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Where are the Uni Accord’s big ideas that will change higher ed for good?

A major review of our higher education sector, on a scale not seen since Dawkins or Bradley, is a time for ideas. Our times call for these ideas to be big, bold, and radical, because so much depends on it.

Australian universities have been successful and innovative and at the heart of skill development, capacity building, knowledge creation and transfer, and the international reputation and relationships that served us well.

Our universities have seen growth in scale, student numbers, research performance, campus development, and income-generating innovations, all competitive on a global scale.

Yet the Universities Accord has been initiated because of our ambition as a nation to do more, our confidence that we can do even better, and because we need to prepare for a future that requires higher education more than ever before.

At the heart of the review that Minister Clare initiated, whose Panel’s discussion paper was launched at the recent UA Conference, is the concept of an Accord.

As Jenny Macklin a member of the Panel appropriately defined it:

“Accords bring people together to discuss challenges and agree a joint path forward. In higher education this could mean a continuous and dynamic process of government coming together with universities, higher education providers, students, business, unions, and community leaders, to agree on the best way that higher education can meet Australia’s economic, cultural, and social aspirations and allow them to be continually developed over time.”

New governments often initiate reviews in areas that are not working well but this review was always going to be a bit different as we actually have a pretty impressive higher education system.

This review is about seeing if this good system can step up to help Australia tackle some big policy challenges more effectively.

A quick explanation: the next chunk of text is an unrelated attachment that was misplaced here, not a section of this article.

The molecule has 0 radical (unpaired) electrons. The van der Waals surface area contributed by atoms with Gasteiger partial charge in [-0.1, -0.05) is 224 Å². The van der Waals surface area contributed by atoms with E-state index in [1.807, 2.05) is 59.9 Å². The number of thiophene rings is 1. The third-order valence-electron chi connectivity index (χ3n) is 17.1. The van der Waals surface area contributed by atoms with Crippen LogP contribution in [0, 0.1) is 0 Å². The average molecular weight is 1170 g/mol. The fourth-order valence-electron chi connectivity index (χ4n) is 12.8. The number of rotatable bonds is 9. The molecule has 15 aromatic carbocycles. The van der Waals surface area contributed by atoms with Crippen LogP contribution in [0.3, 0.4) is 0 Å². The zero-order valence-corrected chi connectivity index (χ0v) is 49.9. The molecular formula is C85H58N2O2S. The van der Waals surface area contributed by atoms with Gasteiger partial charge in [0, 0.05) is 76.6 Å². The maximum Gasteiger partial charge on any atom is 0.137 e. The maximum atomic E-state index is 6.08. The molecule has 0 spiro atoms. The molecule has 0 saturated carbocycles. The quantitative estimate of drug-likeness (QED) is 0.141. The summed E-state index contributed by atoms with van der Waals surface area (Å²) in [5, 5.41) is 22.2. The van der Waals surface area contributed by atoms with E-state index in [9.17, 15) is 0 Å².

This review takes place in the middle of a global skills shortage and war for talent.

But must also cater for long term population vulnerability from global falls in birth rates and ageing populations, which with work and experience changes are creating long-term shifts towards lifelong learning.

It is responding to immediate accessibility challenges, particularly in our regions and for under-represented student groups.

These include the need to improve retention and completion rates. But has a broader challenge to serve long-term needs for social cohesion and democratisation of learning access that is emerging as a dominant global phenomenon.

It is taking place when we have short-term opportunities to harness what was learnt from a rush to online learning and virtual research and engagement processes.

This requires reconciling rapid and irreversible advances in technology with some current learning and assessment processes and practices that are ill-suited to them.

This needs us to be open to innovate, transform, manage disruption, and form lasting partnerships and dialogue with newly emerging EdTech and BigTech collaborators.

And it’s taking place when Australia is moving increasingly from a service economy to a knowledge economy but is still struggling to work out how it draws on the great research and knowledge expertise in our higher education system.

This is an opportunity and a time for big and bold ideas.